If you implement the Ribbon, you are also supposed to implement the Quick Access Toolbar, where the user can add options they require. I find this useful in Office for example, where I can put common commands and not have to remember where they are on the main ribbon.
In this talk, The Story of the Ribbon, Jensen Harris explains how the Ribbon came to be from the old Office 2003 UI.
At this point, he mentions what he calls Command Loops: two or three commands that users often run in sequence, that should be in the same tab of the Ribbon.
We looked at Command Loops, which is if you have two commands that you use over ...
Martin Dostál conducted a study of the Ribbon interface focused on evaluating user acceptance of the new mechanism. He surveyed 117 participants of varying demographics and experience with computers and office software with the following hypothesis:
Our hypotheses were as follows:
H1 Ribbon user interface is received better by
It seems like the different options are more related with each other than that they are unrelated. They all manage "tree operation". In that sense it would make a lot of sense to combine them on just 1 tab. It would take away the need for users to constantly switch between the tabs.
The fact that you have plenty of screen real estate left is also an ...
Jensen Harris posted a number of articles explaining the design rationales behind the new (2007) Office experience, including the move to the Ribbon interface:
Why the new UI?
In episode 7, specifically, he discusses the data that went into the redesign. This isn't a usability test, specifically, but does give some insight into the thought process.
One way would be to implement a new floatable quick access area that's always visible, to where the user can drag and drop the favorit items. Hard to tell if this answer means that you have to alter your current ribbon implementation, as you don't want to.
This has the advantage of not forcing the users to always be in their favorites ribbon tab. After all, ...
For starters, I recommend reviewing the official Ribbons guidelines.
In general, though, I think the intent of the ribbon is for use as a space to expose commands, not for things like confirmation data.
In this answer, I will only consider the discoverability of features and not discuss the mere graphical design, or aspects such as the size occupied (as they are very implementation-specific).
In my opinion, there are two aspects in the discoverability of features:
The first is discoverability by the user without any external information: Just by visually ...
After thinking about this for some time, I thought panel.
Besides "bunch of speakers", a panel generally means a collection of buttons and widgets you can interact with to control things.
Microsoft hijacked the term control panel to mean System settings widgets, but a control panel is precisely this.
This would be a menu. The image would specifically be a an Options Menu.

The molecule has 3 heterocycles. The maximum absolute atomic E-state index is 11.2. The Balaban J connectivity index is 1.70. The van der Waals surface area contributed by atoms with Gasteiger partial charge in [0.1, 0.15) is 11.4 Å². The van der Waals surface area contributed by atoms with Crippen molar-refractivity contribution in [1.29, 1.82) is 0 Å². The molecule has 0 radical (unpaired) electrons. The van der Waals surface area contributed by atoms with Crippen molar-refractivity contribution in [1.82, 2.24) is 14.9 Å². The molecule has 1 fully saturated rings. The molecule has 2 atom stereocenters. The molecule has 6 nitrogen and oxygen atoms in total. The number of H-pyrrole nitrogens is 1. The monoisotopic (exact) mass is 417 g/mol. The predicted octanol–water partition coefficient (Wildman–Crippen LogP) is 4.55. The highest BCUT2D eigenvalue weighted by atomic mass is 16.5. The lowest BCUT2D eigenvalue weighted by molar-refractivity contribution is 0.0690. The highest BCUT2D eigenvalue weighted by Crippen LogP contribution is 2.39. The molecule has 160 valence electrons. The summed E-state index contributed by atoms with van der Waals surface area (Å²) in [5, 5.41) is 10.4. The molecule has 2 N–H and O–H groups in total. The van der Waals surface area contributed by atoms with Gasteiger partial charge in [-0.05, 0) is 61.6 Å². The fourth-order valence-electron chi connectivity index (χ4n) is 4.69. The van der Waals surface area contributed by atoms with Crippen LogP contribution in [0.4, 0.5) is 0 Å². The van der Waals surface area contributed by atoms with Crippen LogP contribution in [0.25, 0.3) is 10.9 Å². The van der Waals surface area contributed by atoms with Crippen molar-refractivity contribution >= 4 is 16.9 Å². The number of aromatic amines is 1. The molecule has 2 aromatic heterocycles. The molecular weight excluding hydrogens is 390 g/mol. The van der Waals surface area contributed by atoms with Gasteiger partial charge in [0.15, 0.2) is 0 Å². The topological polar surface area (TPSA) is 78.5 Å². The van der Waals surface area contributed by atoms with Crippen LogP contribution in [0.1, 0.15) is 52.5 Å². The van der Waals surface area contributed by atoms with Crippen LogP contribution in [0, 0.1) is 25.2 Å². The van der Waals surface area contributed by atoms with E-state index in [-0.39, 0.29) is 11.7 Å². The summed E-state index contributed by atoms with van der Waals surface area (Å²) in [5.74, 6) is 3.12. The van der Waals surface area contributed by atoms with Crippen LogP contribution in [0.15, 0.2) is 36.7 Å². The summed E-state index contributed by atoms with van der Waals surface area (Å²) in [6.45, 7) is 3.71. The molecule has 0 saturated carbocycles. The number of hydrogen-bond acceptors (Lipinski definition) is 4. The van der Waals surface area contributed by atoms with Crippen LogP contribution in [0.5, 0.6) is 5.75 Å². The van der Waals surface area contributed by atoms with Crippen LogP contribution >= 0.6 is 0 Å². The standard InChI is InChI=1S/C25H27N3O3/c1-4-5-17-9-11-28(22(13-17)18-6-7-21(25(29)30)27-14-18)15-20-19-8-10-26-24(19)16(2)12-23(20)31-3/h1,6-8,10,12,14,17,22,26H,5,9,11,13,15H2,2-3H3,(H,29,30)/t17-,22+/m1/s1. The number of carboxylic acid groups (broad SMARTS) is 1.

From there it get's less specific and more descriptive. You could call it a Modal Options Menu or a SlideUp Menu for something that incorporates a description of the accompanied animation.
As far as I know, there is no standardized word or label.
The main problem with a ribbon on a website is the wide range of devices you (might) need to account for. The obvious problem is it won't work well on a phone size device, the the other problem is the size of a pixel unit (css px, or device pixel) varies greatly depending on the device. I've seen apps that work fine on an iPad but on an iPad mini become 20%...
I don't think that there are any web-specific considerations regarding the use of the ribbon. One somewhat relevant factor is that the ribbon is well-designed for the use of keyboard shortcuts which isn't as common on the web as on the desktop, but otherwise I think that all the usual considerations apply.
Actually Balsamiq uses a ribbon-like interface with ...
Using a dropdown of languages positioned appropriately on the form of course would be ideal. One - you can just add more languages to the dropdown in the future. Two, you can display the language in the dropdown in native script. Three, assuming you add 20 languages in the future, scroll on the dropdown won't be an issue, whereas content would scroll inside ...
From Use the Ribbon instead of toolbars and menus:
The Ribbon is designed to help you quickly find the commands that you
need to complete a task. Commands are organized in logical groups,
which are collected together under tabs. Each tab relates to a type of
activity, such as writing or laying out a page. To reduce clutter,
some tabs are shown ...
This may be a good example of the caveat contained in the MS guidelines for Ribbons.
Generally the guidelines have this to say about duplicating items between tabs:
Here are some common pitfalls to avoid
Avoid multiple paths to the same command—especially if the path is
unexpected or the command requires many clicks to invoke. It may seem